Sewing Solutions Nicholasville KY

Many of today's skirt and pant patterns have a wide contoured waistband. If the seam allowance is turned under to finish the band on the inside, it can create bulk over the tummy. Read on for more information.

Michael's Arts Crafts
(859) 277-1022
2309 Nicholasville Road
Lexington, KY
 
Mocha Memories
(859) 539-8010
3479 Greentree Road
Lexington, KY
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Jo-Ann Fabric and Craft Store
(859) 272-5711
125 E Reynolds Rd, Ste 160
Lexington, KY
 
Lasting Legacy
(859) 543-0200
3130 Mapleleaf Dr Ste 105
Lexington, KY
 
Shumaker's Art Materials & Custom Framing
(859) 254-0930
400 Old Vine St, Suite 103
Lexington, KY
 
Anderson Embroidery
(859) 219-0770
2009 Twain Ridge Dr
Lexington, KY
 
Miller Fine Art & Framing
(859) 254-0402
6355 Old Jacks Creek Rd
Lexington, KY
 
Art Exhibit
(859) 245-7410
3401 Nicholasville Rd
Lexington, KY
 
Michaels
(859) 543-0896
1953 Pavilion Way Hamburg Pavilio
Lexington, KY
 
Lexington Art League
(859) 254-7024
209 Castlewood Dr
Lexington, KY
 

Sewing Solutions

Waistline Wonders

Many of today's skirt and pant patterns have a wide contoured waistband. If the seam allowance is turned under to finish the band on the inside, it can create bulk over the tummy. Instead of turning under the facing seam allowance, trim 1/4∗ from the facing lower edge. Use a bias strip of lightweight fabric to create a Hong Kong along the long edge. Press the facing seam allowance down toward the pant body. From the pant front, anchor the facing in place by stitching in the seam well. If the seam is too bulky, topstitch 1/4∗ from the seam to flatten.

Washable Wool

Wool gabardine can be washed by machine in cold water on the gentle cycle. Toss the washed fabric in the dryer with low or no heat, just long enough to spin the water out of it. Air dry and press using steam.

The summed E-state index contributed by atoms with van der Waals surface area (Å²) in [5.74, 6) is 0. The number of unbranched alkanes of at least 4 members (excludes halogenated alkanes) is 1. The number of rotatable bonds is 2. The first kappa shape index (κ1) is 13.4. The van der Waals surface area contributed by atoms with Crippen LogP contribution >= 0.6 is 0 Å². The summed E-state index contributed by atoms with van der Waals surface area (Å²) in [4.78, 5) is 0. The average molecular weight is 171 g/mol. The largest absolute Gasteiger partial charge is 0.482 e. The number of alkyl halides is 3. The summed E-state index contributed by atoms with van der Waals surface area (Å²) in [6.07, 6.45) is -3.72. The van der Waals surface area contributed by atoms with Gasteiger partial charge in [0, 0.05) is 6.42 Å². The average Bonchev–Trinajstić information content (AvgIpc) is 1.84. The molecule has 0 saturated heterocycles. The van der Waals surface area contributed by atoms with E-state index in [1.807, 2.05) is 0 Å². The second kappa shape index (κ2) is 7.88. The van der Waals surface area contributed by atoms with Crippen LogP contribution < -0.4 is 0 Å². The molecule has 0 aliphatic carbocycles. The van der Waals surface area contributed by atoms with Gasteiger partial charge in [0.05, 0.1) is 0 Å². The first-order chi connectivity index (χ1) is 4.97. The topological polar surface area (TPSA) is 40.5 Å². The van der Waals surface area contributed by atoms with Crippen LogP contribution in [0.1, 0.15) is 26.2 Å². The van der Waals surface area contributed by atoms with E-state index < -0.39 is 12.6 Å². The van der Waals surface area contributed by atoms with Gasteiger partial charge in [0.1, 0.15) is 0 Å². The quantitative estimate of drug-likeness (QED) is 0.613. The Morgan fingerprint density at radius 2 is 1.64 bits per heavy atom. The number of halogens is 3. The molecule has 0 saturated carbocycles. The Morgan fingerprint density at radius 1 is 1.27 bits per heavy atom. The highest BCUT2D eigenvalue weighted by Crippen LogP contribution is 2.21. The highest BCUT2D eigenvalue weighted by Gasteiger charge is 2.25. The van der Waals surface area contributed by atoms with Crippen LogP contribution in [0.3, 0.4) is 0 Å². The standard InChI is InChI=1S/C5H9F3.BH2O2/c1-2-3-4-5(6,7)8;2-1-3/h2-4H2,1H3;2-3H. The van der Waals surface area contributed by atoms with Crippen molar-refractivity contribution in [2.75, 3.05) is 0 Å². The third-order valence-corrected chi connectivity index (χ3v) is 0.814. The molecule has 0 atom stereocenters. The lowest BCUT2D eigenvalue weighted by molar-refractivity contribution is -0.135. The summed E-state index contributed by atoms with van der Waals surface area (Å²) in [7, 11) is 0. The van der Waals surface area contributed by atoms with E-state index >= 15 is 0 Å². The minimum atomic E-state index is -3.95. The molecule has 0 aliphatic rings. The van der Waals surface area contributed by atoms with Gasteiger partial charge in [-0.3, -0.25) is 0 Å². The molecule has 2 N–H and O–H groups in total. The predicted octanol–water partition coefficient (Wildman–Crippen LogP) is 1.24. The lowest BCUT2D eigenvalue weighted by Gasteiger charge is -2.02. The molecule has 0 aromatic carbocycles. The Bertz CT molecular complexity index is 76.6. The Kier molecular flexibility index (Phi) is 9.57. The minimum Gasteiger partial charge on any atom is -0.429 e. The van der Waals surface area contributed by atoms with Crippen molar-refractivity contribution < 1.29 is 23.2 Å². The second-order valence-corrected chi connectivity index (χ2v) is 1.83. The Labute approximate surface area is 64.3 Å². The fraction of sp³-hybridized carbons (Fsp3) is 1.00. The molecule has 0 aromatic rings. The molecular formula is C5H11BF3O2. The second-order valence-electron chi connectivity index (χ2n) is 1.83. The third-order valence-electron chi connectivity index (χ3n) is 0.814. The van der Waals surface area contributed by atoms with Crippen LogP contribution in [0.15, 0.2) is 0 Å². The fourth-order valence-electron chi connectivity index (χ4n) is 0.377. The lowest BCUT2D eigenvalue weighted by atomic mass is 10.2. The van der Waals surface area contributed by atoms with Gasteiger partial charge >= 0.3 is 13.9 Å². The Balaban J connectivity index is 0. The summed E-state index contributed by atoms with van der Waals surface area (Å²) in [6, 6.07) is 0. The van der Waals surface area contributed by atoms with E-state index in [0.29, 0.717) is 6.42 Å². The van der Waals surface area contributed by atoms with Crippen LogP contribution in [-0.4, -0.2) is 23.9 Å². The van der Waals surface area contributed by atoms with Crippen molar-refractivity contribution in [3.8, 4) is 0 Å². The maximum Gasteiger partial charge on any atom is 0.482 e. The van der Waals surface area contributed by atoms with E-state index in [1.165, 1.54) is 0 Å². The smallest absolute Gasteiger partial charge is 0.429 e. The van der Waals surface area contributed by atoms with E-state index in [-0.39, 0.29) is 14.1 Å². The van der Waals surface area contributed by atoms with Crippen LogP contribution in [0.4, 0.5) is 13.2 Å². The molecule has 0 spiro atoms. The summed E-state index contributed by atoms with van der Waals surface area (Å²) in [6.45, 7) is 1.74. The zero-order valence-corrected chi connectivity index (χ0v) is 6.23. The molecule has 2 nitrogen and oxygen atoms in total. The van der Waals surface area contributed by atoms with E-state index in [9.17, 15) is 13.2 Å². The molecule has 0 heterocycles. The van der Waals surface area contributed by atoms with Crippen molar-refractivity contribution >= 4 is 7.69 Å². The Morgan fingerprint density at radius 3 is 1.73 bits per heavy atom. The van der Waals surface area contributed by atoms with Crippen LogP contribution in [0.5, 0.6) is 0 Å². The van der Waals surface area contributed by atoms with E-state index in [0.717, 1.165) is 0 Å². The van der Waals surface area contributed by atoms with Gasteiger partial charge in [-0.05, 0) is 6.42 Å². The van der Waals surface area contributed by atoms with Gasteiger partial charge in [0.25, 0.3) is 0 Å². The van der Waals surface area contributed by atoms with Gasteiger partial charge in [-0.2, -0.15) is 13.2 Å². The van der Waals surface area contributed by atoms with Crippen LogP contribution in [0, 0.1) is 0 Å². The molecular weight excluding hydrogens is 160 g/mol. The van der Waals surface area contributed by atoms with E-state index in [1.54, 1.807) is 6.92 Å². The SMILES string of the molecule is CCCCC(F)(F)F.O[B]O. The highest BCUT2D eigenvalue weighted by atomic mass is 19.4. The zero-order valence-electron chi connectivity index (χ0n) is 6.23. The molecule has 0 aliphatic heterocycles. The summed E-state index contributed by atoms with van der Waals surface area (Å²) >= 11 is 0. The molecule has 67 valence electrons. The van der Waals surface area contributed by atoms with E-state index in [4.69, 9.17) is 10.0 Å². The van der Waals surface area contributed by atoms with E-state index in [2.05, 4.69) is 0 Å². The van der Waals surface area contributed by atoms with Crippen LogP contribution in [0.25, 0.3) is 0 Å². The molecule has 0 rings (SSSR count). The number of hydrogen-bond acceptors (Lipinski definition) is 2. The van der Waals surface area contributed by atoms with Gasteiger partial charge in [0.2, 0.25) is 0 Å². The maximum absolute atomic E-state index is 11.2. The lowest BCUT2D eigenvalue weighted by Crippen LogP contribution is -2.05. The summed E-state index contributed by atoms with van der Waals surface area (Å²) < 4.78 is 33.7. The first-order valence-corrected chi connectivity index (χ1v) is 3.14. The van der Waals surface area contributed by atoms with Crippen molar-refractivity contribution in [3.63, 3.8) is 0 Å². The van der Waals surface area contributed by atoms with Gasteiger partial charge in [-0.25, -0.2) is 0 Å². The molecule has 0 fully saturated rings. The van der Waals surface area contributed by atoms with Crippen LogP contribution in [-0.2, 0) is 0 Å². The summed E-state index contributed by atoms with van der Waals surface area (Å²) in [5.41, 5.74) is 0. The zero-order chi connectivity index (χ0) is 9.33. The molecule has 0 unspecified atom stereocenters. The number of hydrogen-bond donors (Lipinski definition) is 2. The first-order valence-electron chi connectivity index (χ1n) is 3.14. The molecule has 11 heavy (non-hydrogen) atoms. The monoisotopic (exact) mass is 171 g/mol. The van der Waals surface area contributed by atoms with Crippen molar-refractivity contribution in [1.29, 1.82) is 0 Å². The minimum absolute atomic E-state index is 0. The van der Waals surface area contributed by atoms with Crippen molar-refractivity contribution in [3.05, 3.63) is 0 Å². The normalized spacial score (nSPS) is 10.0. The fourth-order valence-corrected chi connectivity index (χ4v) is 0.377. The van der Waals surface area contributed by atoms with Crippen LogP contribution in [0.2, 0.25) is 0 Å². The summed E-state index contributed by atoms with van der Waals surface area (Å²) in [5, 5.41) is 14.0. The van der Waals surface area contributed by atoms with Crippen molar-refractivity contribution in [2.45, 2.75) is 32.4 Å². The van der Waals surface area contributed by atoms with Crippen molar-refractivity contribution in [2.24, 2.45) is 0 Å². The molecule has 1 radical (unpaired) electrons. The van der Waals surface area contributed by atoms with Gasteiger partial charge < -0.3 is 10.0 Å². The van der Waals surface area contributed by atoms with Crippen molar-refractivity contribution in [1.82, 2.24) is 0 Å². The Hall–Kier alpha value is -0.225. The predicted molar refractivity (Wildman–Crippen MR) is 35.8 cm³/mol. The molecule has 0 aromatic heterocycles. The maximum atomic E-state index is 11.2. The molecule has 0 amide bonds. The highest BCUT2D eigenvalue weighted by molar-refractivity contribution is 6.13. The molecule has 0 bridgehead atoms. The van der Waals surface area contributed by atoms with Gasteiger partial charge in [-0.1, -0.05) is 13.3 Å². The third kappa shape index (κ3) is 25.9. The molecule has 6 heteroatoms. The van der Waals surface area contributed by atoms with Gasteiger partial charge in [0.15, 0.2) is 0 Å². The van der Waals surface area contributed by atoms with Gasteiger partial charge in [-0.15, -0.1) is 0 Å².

Stretchy Stripes

Striped knit fabrics are great for creating fun and unique garments--especially when you shift fabric to the bias or change the strip direction on a particular portion of the garment, such as the sleeves or collar. Choose a striped fabric with four-way stretch for this technique. Otherwise, the greatest stretch of the fabric won't be around the body and the garment will feel too tight.

Hem it Up

Sometimes it's difficult to prevent the hand stitching on hems from showing on the fabric right side. For a truly invisible hem, cut a bias strip of lightweight interfacing that's 1/2∗ wider than the hem allowance. If you're making a jacket, narrow pant or straight skirt, use a strip of fusible wiggam or a mediumweight bias interfacing. Fuse the interfacing above the hem allowance, with one edge on the hem crease. Attach hand stitches to the interfacing instead of the fashion fabric.

Pressing Matters

It's easy to burn, spot or discolor fabric when pressing. To avoid these problems, make a habit of always using a press cloth when pressing the fabric right side. This protects the fabric from an iron that spits. The press cloth also prevents the fabric from burning or melting when the iron temperature is set too high.

Back to Back

There are many reasons why your clothing might be too tight across the back. Maybe you've started an exercise program and are building new muscles or maybe you've gained weight and it's settling in the back. Perhaps you spend a lot of time hovering over a desk, computer or sewing machine. You probably don't need to change the size of the pattern you're using, but you do need to make the back wider. On the back pattern piece, draw a line from the shoulder to the lower edge. Cut the pattern apart and add 1/4∗ to 3/8∗ along each cut edge (1). Reattach the two pieces. Since the back shoulder is now wider than the front, add a dart or an easeline on the back shoulder. If the pattern has back princess seams, add 1/4∗ to 3/8∗ to each princess seam side, beginning 1∗ down from the shoulder.

Woven to Knit

If you have a great woven pattern that you wa...

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